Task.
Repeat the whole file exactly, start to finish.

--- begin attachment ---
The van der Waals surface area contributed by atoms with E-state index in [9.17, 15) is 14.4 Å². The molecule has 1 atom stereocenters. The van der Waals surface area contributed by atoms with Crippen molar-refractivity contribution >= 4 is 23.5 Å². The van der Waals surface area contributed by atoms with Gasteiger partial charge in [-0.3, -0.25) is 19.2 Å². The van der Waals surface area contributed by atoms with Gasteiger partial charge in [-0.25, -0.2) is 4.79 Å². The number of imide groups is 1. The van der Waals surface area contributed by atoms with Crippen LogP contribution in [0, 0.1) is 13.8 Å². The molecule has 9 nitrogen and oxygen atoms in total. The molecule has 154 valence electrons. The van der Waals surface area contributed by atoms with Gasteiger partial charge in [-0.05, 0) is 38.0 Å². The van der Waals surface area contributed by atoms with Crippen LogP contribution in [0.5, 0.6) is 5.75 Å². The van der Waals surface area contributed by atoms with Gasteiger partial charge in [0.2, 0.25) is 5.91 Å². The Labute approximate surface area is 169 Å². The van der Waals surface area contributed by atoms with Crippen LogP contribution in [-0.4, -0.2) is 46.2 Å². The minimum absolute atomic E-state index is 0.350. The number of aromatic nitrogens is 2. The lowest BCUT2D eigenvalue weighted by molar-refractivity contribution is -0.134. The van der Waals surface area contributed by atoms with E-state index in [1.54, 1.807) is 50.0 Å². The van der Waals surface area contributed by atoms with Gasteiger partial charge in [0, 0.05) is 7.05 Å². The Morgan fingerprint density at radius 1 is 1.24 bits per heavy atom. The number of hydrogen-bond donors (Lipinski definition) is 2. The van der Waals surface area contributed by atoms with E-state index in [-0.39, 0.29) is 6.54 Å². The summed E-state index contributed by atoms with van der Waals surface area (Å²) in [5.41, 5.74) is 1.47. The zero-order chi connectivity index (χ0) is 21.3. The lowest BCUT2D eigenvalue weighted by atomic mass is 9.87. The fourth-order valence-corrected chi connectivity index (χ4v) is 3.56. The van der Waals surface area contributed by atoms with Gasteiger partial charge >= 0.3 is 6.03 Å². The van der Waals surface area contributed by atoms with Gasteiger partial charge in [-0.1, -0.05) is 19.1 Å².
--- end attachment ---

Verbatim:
The van der Waals surface area contributed by atoms with E-state index in [9.17, 15) is 14.4 Å². The molecule has 1 atom stereocenters. The van der Waals surface area contributed by atoms with Crippen molar-refractivity contribution >= 4 is 23.5 Å². The van der Waals surface area contributed by atoms with Gasteiger partial charge in [-0.3, -0.25) is 19.2 Å². The van der Waals surface area contributed by atoms with Gasteiger partial charge in [-0.25, -0.2) is 4.79 Å². The number of imide groups is 1. The van der Waals surface area contributed by atoms with Crippen LogP contribution in [0, 0.1) is 13.8 Å². The molecule has 9 nitrogen and oxygen atoms in total. The molecule has 154 valence electrons. The van der Waals surface area contributed by atoms with Gasteiger partial charge in [-0.05, 0) is 38.0 Å². The van der Waals surface area contributed by atoms with Crippen LogP contribution in [0.5, 0.6) is 5.75 Å². The van der Waals surface area contributed by atoms with Gasteiger partial charge in [0.2, 0.25) is 5.91 Å². The Labute approximate surface area is 169 Å². The van der Waals surface area contributed by atoms with Crippen LogP contribution in [-0.4, -0.2) is 46.2 Å². The minimum absolute atomic E-state index is 0.350. The number of aromatic nitrogens is 2. The lowest BCUT2D eigenvalue weighted by molar-refractivity contribution is -0.134. The van der Waals surface area contributed by atoms with E-state index in [1.54, 1.807) is 50.0 Å². The van der Waals surface area contributed by atoms with Gasteiger partial charge in [0, 0.05) is 7.05 Å². The Morgan fingerprint density at radius 1 is 1.24 bits per heavy atom. The number of hydrogen-bond donors (Lipinski definition) is 2. The van der Waals surface area contributed by atoms with E-state index in [-0.39, 0.29) is 6.54 Å². The summed E-state index contributed by atoms with van der Waals surface area (Å²) in [5.41, 5.74) is 1.47. The zero-order chi connectivity index (χ0) is 21.3. The lowest BCUT2D eigenvalue weighted by atomic mass is 9.87. The fourth-order valence-corrected chi connectivity index (χ4v) is 3.56. The van der Waals surface area contributed by atoms with Gasteiger partial charge >= 0.3 is 6.03 Å². The van der Waals surface area contributed by atoms with Gasteiger partial charge in [-0.1, -0.05) is 19.1 Å².